- Children who have become separated from their parents in an emergency cannot be assumed to be orphans. They are not available for adoption. As long as the fate of a child's parents and/or other close relatives cannot be determined, each separated child must be assumed to have parents and/or close relatives who are still living.
- Long-term care arrangements should not be made during an emergency. After a suitable period of investigation, if parents or relatives cannot be traced or are not available to care for the child, a foster family or domestic adoptive family, preferably in the child's community, should be found for the child. Childcare institutions or orphanages should always be considered a temporary measure and a last resort.
- A move to a new community or country can be stressful, especially if the child's family has fled violence or a disaster. Displaced children sometimes may have to learn a new language and culture. Often, schools and community organizations can assist children and their families with the transition and integration into their new community.
Key Messages - The disruption and stress caused by disasters and armed conflict can frighten and anger children. When such events occur, children need special attention and extra affection. They should be kept as safe as possible and supported in resuming normal activities. Children can be given age-appropriate opportunities to participate in the responses to and decisions regarding the emergency situation.
It is normal for children's feelings and behaviours to be affected by frightening, painful or violent experiences. Children react differently – they may lose interest in daily life, become more aggressive or turn very fearful. Some children who appear to be coping well are hiding their emotions and fears.
Parents or regular caregivers, peers, teachers and community members are an important source of support and security for children. Families and communities can help children if they:
- Listen to both girls and boys and provide them opportunities to express their concerns, participate in decision-making and find solutions
- Provide children with age-appropriate information, reassurance and emotional support
- Maintain familiar routines in daily life and resume normal activities as soon as possible
- Provide enjoyable age-appropriate activities for children such as cultural activities, visits to friends and families, and sports
- Encourage children to continue to play and socialize with others
- Provide children with age-appropriate opportunities to participate in meaningful ways in everyday activities and in the emergency response, such as assisting with teaching and caring for young children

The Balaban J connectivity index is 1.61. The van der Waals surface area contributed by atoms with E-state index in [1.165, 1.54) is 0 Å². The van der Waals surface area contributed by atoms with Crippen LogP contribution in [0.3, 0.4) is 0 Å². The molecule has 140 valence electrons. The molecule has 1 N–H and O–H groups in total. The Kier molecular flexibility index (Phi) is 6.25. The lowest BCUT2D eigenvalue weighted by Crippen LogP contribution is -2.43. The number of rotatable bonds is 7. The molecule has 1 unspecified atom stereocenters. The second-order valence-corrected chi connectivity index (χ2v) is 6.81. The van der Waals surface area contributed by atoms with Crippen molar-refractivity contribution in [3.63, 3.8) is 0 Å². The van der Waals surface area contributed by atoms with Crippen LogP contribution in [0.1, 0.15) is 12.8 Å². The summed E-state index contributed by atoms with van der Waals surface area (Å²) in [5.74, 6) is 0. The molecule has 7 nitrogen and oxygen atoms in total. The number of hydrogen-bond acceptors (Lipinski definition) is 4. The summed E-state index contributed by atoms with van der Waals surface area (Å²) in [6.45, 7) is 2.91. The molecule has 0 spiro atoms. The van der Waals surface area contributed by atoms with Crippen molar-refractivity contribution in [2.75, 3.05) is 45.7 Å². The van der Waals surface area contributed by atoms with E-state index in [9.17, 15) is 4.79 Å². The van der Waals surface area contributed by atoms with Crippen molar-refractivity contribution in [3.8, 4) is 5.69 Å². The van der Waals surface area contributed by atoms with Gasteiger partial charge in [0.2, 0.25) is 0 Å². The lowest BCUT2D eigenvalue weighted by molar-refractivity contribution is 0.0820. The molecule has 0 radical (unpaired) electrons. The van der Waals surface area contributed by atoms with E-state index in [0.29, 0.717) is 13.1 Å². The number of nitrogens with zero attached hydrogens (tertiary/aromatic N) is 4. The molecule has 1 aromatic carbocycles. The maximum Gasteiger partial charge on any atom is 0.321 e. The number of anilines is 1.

- Maintain clear rules for acceptable behaviour and avoid physical punishment
- Provide safe spaces where children and parents can socialize, learn life skills and access basic services
- Help children learn how to manage their stress.
When children's stress reactions are severe and last for a long time, they need help from a qualified professional such as a counsellor, psychologist or specialized nurse or doctor.
Key Messages - Children have the right to education, even during emergencies. Having children attend a safe, child-friendly school helps to reinforce their sense of normalcy and start the process of healing.
Regular routines, such as going to school and maintaining normal eating and sleeping schedules, give children a sense of security and continuity.
Child-friendly schools and spaces can provide a protective and safe learning environment for all children coping with an emergency.
With support from families and communities, teachers and school administrators can help:
- Provide a safe, structured place for children to learn and play
- Identify children who are experiencing stress, trauma or family separation and provide basic psychosocial support
- Provide a daily routine and a sense of the future beyond the emergency
- Ensure that children retain and develop basic literacy and numeracy skills
- Provide children with life-saving health and security information and skills to reduce their risks
- Provide a place for expression through play, sports, music, drama and art
- Facilitate integration of vulnerable children into the school and community
- Support networking and interaction with and among families
- Provide children with an understanding of human rights and skills for living in peace
- Build awareness with children on how to protect the environment and develop their skills to reduce disaster risks
- Encourage children to analyse information, express opinions and take action on particular issues important to them.